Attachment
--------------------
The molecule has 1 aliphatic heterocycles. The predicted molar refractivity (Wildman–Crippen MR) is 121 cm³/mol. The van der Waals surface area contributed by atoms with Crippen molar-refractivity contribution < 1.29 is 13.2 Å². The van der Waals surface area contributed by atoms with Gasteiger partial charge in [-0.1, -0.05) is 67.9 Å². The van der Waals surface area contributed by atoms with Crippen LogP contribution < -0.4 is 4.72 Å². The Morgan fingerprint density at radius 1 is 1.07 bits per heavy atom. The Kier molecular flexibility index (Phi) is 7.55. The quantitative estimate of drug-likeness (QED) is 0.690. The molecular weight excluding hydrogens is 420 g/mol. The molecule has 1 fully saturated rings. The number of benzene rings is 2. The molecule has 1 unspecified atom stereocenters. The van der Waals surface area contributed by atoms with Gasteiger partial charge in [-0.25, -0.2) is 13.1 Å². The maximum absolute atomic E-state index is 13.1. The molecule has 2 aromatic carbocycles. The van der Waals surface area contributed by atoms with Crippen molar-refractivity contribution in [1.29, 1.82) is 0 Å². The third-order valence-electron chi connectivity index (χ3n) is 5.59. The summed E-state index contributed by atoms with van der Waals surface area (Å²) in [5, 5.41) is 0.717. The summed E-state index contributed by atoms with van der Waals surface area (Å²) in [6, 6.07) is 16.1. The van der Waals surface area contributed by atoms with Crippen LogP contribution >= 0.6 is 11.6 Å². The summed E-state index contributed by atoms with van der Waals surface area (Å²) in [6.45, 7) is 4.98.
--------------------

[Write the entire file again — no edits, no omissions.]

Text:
The molecule has 1 aliphatic heterocycles. The predicted molar refractivity (Wildman–Crippen MR) is 121 cm³/mol. The van der Waals surface area contributed by atoms with Crippen molar-refractivity contribution < 1.29 is 13.2 Å². The van der Waals surface area contributed by atoms with Gasteiger partial charge in [-0.1, -0.05) is 67.9 Å². The van der Waals surface area contributed by atoms with Crippen LogP contribution < -0.4 is 4.72 Å². The Morgan fingerprint density at radius 1 is 1.07 bits per heavy atom. The Kier molecular flexibility index (Phi) is 7.55. The quantitative estimate of drug-likeness (QED) is 0.690. The molecular weight excluding hydrogens is 420 g/mol. The molecule has 1 fully saturated rings. The number of benzene rings is 2. The molecule has 1 unspecified atom stereocenters. The van der Waals surface area contributed by atoms with Gasteiger partial charge in [-0.25, -0.2) is 13.1 Å². The maximum absolute atomic E-state index is 13.1. The molecule has 2 aromatic carbocycles. The van der Waals surface area contributed by atoms with Crippen molar-refractivity contribution in [1.29, 1.82) is 0 Å². The third-order valence-electron chi connectivity index (χ3n) is 5.59. The summed E-state index contributed by atoms with van der Waals surface area (Å²) in [5, 5.41) is 0.717. The summed E-state index contributed by atoms with van der Waals surface area (Å²) in [6, 6.07) is 16.1. The van der Waals surface area contributed by atoms with Crippen LogP contribution >= 0.6 is 11.6 Å². The summed E-state index contributed by atoms with van der Waals surface area (Å²) in [6.45, 7) is 4.98.